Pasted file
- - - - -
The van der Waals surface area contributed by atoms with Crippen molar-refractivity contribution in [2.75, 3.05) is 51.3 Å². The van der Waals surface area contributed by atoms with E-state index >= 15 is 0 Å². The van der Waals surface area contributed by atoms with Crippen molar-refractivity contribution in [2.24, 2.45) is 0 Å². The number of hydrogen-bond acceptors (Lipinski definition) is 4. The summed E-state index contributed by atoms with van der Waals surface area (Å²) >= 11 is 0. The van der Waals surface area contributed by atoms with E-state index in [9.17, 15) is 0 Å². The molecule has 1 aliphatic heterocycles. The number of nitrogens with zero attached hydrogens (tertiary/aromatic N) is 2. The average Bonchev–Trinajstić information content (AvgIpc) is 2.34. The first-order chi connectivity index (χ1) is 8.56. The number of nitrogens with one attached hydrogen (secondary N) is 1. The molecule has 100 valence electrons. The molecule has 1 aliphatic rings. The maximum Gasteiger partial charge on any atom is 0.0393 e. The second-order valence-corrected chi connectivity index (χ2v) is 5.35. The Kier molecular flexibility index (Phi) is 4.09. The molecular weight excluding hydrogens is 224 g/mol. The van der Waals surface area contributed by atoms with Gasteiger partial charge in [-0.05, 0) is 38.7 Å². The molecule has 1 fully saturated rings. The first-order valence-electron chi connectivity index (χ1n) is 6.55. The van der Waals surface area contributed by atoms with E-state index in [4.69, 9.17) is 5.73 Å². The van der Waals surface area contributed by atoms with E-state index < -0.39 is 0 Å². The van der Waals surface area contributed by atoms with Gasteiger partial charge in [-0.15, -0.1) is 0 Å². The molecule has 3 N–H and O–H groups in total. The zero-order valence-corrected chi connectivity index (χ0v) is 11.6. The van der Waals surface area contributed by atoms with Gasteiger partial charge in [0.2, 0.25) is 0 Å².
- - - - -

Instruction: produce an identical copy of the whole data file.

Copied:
The van der Waals surface area contributed by atoms with Crippen molar-refractivity contribution in [2.75, 3.05) is 51.3 Å². The van der Waals surface area contributed by atoms with E-state index >= 15 is 0 Å². The van der Waals surface area contributed by atoms with Crippen molar-refractivity contribution in [2.24, 2.45) is 0 Å². The number of hydrogen-bond acceptors (Lipinski definition) is 4. The summed E-state index contributed by atoms with van der Waals surface area (Å²) >= 11 is 0. The van der Waals surface area contributed by atoms with E-state index in [9.17, 15) is 0 Å². The molecule has 1 aliphatic heterocycles. The number of nitrogens with zero attached hydrogens (tertiary/aromatic N) is 2. The average Bonchev–Trinajstić information content (AvgIpc) is 2.34. The first-order chi connectivity index (χ1) is 8.56. The number of nitrogens with one attached hydrogen (secondary N) is 1. The molecule has 100 valence electrons. The molecule has 1 aliphatic rings. The maximum Gasteiger partial charge on any atom is 0.0393 e. The second-order valence-corrected chi connectivity index (χ2v) is 5.35. The Kier molecular flexibility index (Phi) is 4.09. The molecular weight excluding hydrogens is 224 g/mol. The van der Waals surface area contributed by atoms with Gasteiger partial charge in [-0.05, 0) is 38.7 Å². The molecule has 1 fully saturated rings. The first-order valence-electron chi connectivity index (χ1n) is 6.55. The van der Waals surface area contributed by atoms with E-state index in [4.69, 9.17) is 5.73 Å². The van der Waals surface area contributed by atoms with E-state index < -0.39 is 0 Å². The van der Waals surface area contributed by atoms with Gasteiger partial charge in [-0.15, -0.1) is 0 Å². The molecule has 3 N–H and O–H groups in total. The zero-order valence-corrected chi connectivity index (χ0v) is 11.6. The van der Waals surface area contributed by atoms with Gasteiger partial charge in [0.2, 0.25) is 0 Å².